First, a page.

Disney’s interest in Pixar’s hardware, however, was not enough to save the company from lackluster sales. Pixar finally sold its hardware division in 1990. Jobs shifted Pixar’s focus and concentrated it on producing short film sequences and commercials. The next year, partly due to the success of Pixar’s Oscar-winning “Tin Toy” short film, Pixar and Disney agreed to produce a computer generated film called “A Tin Toy Christmas.” Hollywood had met computing, and together Pixar and Disney would move computer-generated graphics from the niche of special effects to the heart of filmmaking itself.
Using groundbreaking computer technology and some of the most skilled animators and storytellers in the world, Pixar produced the blockbuster film Toy Story, released in 1995. Toy Story proved that a feature-length motion picture could be entirely animated by computer and also made wildly entertaining. Pixar exploded as a Hollywood powerhouse, and its partnership with Disney produced some of the biggest box office hits of the decade. Jobs sold Pixar to Disney in 2006, earning more than $7 billion from his initial $10 million investment and becoming Disney’s largest single shareholder.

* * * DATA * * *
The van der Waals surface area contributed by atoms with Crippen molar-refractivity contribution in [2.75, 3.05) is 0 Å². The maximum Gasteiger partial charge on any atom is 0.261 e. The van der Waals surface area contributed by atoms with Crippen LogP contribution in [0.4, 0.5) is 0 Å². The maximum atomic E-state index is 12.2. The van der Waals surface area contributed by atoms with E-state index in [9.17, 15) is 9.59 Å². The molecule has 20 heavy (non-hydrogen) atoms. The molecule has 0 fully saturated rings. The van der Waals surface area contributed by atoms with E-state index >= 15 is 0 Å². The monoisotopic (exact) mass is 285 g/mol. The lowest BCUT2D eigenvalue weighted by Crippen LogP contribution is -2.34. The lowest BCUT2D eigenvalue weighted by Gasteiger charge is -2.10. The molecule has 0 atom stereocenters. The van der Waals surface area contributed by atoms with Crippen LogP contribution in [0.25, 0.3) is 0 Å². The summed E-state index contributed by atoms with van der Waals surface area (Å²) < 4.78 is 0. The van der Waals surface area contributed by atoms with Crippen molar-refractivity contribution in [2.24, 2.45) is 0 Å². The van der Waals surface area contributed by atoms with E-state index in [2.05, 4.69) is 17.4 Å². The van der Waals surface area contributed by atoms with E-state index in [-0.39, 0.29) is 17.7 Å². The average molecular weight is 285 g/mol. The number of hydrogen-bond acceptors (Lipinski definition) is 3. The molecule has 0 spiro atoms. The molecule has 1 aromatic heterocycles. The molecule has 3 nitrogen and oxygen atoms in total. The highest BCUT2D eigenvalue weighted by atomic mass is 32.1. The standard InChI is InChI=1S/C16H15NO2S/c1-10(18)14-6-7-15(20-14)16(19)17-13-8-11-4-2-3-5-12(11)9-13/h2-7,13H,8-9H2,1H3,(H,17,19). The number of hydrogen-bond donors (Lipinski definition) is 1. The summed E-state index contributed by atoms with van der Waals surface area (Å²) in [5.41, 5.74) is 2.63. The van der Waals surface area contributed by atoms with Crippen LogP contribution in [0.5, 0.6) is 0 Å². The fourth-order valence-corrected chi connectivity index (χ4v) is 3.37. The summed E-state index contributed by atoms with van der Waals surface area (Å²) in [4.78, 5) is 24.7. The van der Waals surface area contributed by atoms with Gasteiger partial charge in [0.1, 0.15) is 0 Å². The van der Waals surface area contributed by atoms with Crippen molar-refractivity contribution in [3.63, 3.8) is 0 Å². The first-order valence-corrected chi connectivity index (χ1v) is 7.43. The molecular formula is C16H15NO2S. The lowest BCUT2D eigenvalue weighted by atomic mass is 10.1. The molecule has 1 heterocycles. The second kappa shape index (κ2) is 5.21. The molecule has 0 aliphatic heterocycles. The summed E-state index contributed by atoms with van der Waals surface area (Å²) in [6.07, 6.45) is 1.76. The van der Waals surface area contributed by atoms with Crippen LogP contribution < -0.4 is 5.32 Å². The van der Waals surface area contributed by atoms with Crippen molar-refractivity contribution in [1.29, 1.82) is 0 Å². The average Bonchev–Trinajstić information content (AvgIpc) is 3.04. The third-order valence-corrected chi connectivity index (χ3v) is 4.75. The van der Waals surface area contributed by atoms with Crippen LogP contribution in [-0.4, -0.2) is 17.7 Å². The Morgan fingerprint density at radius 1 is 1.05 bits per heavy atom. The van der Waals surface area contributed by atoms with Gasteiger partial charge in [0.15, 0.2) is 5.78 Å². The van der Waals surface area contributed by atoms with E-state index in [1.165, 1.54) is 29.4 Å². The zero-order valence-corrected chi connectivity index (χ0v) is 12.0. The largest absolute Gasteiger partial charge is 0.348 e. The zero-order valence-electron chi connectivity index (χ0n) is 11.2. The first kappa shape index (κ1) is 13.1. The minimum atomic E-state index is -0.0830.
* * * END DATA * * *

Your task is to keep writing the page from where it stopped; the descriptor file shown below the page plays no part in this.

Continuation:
While Pixar was beginning to work its magic, Jobs was working in parallel on another computer startup. His new company, NeXT, set out to build high-performance UNIX workstations for the educational and scientific market. The machines, introduced in 1990, were prototypically Jobs: elegant, well-engineered and easy to use, but the NeXT “Cube” was too expensive for mass appeal. Although it had high-performance hardware, the NeXT delivered its greatest innovation in the form of its “object-oriented” operating system, NeXTStep. Yet despite its originality and power, the NeXT system struggled to find its place in the market. It did, however, have a significant claim to fame: a British scientist named Tim Berners-Lee would write the program for the World Wide Web on a NeXT. In 1996, Apple bought NeXT, mainly for its software and operating system, and Jobs returned to Apple as a consultant.